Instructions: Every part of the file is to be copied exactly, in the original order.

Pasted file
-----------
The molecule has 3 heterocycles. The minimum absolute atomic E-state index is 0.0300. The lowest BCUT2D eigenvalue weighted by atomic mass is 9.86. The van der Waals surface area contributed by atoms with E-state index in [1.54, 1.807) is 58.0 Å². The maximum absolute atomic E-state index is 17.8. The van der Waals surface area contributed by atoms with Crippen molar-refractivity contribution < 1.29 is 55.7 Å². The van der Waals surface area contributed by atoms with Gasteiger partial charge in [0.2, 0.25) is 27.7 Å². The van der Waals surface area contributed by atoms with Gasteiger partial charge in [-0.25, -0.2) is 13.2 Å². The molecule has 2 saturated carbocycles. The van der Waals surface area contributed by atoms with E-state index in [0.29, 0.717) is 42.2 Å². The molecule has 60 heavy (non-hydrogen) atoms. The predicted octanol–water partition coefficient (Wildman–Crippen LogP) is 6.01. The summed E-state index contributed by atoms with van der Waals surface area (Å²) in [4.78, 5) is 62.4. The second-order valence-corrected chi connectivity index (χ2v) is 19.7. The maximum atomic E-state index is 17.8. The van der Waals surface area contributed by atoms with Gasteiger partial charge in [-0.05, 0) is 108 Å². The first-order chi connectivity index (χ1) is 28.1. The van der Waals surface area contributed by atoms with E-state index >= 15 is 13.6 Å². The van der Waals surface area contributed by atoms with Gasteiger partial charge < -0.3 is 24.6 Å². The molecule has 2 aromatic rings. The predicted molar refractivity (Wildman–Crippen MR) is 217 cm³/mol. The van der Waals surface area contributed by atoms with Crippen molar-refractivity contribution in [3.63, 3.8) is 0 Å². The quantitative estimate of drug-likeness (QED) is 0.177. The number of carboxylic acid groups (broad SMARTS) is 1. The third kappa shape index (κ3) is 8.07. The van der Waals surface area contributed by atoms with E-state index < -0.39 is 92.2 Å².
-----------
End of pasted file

The molecule has 3 heterocycles. The minimum absolute atomic E-state index is 0.0300. The lowest BCUT2D eigenvalue weighted by atomic mass is 9.86. The van der Waals surface area contributed by atoms with E-state index in [1.54, 1.807) is 58.0 Å². The maximum absolute atomic E-state index is 17.8. The van der Waals surface area contributed by atoms with Crippen molar-refractivity contribution < 1.29 is 55.7 Å². The van der Waals surface area contributed by atoms with Gasteiger partial charge in [0.2, 0.25) is 27.7 Å². The van der Waals surface area contributed by atoms with Gasteiger partial charge in [-0.25, -0.2) is 13.2 Å². The molecule has 2 saturated carbocycles. The van der Waals surface area contributed by atoms with E-state index in [0.29, 0.717) is 42.2 Å². The molecule has 60 heavy (non-hydrogen) atoms. The predicted octanol–water partition coefficient (Wildman–Crippen LogP) is 6.01. The summed E-state index contributed by atoms with van der Waals surface area (Å²) in [4.78, 5) is 62.4. The second-order valence-corrected chi connectivity index (χ2v) is 19.7. The maximum atomic E-state index is 17.8. The van der Waals surface area contributed by atoms with Gasteiger partial charge in [-0.05, 0) is 108 Å². The first-order chi connectivity index (χ1) is 28.1. The van der Waals surface area contributed by atoms with E-state index >= 15 is 13.6 Å². The van der Waals surface area contributed by atoms with Gasteiger partial charge < -0.3 is 24.6 Å². The molecule has 2 aromatic rings. The predicted molar refractivity (Wildman–Crippen MR) is 217 cm³/mol. The van der Waals surface area contributed by atoms with Crippen molar-refractivity contribution in [3.63, 3.8) is 0 Å². The quantitative estimate of drug-likeness (QED) is 0.177. The number of carboxylic acid groups (broad SMARTS) is 1. The third kappa shape index (κ3) is 8.07. The van der Waals surface area contributed by atoms with E-state index < -0.39 is 92.2 Å².